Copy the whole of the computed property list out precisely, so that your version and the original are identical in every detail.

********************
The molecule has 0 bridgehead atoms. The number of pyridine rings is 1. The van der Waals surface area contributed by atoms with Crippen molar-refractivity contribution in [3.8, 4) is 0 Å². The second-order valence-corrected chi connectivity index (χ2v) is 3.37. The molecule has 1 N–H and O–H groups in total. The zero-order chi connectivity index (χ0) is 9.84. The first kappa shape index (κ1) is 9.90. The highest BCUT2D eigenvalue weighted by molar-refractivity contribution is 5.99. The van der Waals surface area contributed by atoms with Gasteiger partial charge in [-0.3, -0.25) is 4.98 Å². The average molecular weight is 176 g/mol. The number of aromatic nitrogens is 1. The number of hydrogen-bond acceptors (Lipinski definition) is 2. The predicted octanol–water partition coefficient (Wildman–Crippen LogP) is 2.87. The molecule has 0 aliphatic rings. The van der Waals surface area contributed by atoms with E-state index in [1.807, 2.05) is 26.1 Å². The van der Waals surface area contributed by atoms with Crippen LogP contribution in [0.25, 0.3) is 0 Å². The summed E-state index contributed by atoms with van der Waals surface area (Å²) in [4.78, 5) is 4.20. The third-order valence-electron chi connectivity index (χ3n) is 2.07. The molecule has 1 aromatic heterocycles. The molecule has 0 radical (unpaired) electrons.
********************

The molecule has 0 bridgehead atoms. The number of pyridine rings is 1. The van der Waals surface area contributed by atoms with Crippen molar-refractivity contribution in [3.8, 4) is 0 Å². The second-order valence-corrected chi connectivity index (χ2v) is 3.37. The molecule has 1 N–H and O–H groups in total. The zero-order chi connectivity index (χ0) is 9.84. The first kappa shape index (κ1) is 9.90. The highest BCUT2D eigenvalue weighted by molar-refractivity contribution is 5.99. The van der Waals surface area contributed by atoms with Gasteiger partial charge in [-0.3, -0.25) is 4.98 Å². The average molecular weight is 176 g/mol. The number of aromatic nitrogens is 1. The number of hydrogen-bond acceptors (Lipinski definition) is 2. The predicted octanol–water partition coefficient (Wildman–Crippen LogP) is 2.87. The molecule has 0 aliphatic rings. The van der Waals surface area contributed by atoms with E-state index in [1.807, 2.05) is 26.1 Å². The van der Waals surface area contributed by atoms with Crippen LogP contribution in [0.25, 0.3) is 0 Å². The summed E-state index contributed by atoms with van der Waals surface area (Å²) in [4.78, 5) is 4.20. The third-order valence-electron chi connectivity index (χ3n) is 2.07. The molecule has 1 aromatic heterocycles. The molecule has 0 radical (unpaired) electrons.